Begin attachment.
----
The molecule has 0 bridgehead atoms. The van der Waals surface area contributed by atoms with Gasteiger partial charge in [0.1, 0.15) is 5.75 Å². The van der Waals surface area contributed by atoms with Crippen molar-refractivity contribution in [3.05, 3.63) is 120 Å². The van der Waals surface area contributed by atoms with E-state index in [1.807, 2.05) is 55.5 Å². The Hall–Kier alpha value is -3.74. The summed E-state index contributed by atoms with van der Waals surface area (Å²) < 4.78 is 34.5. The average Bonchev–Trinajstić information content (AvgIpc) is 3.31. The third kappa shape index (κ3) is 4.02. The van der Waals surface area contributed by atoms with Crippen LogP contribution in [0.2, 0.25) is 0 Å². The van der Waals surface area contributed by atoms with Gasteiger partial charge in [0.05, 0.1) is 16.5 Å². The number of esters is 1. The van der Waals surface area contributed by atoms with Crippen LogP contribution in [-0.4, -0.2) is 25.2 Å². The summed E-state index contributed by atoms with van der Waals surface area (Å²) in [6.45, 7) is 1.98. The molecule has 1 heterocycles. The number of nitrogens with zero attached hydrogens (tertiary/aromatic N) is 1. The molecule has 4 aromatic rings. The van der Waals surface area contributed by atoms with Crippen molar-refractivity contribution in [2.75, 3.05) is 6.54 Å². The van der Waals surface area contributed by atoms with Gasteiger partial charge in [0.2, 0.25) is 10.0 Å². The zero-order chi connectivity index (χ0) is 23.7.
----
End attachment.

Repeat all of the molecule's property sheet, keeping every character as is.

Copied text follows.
The molecule has 0 bridgehead atoms. The van der Waals surface area contributed by atoms with Gasteiger partial charge in [0.1, 0.15) is 5.75 Å². The van der Waals surface area contributed by atoms with Crippen molar-refractivity contribution in [3.05, 3.63) is 120 Å². The van der Waals surface area contributed by atoms with E-state index in [1.807, 2.05) is 55.5 Å². The Hall–Kier alpha value is -3.74. The summed E-state index contributed by atoms with van der Waals surface area (Å²) < 4.78 is 34.5. The average Bonchev–Trinajstić information content (AvgIpc) is 3.31. The third kappa shape index (κ3) is 4.02. The van der Waals surface area contributed by atoms with Crippen LogP contribution in [0.2, 0.25) is 0 Å². The van der Waals surface area contributed by atoms with Gasteiger partial charge in [0.05, 0.1) is 16.5 Å². The number of esters is 1. The van der Waals surface area contributed by atoms with Crippen LogP contribution in [-0.4, -0.2) is 25.2 Å². The summed E-state index contributed by atoms with van der Waals surface area (Å²) in [6.45, 7) is 1.98. The molecule has 1 heterocycles. The number of nitrogens with zero attached hydrogens (tertiary/aromatic N) is 1. The molecule has 4 aromatic rings. The van der Waals surface area contributed by atoms with Crippen molar-refractivity contribution in [2.75, 3.05) is 6.54 Å². The van der Waals surface area contributed by atoms with Gasteiger partial charge in [0.2, 0.25) is 10.0 Å². The zero-order chi connectivity index (χ0) is 23.7.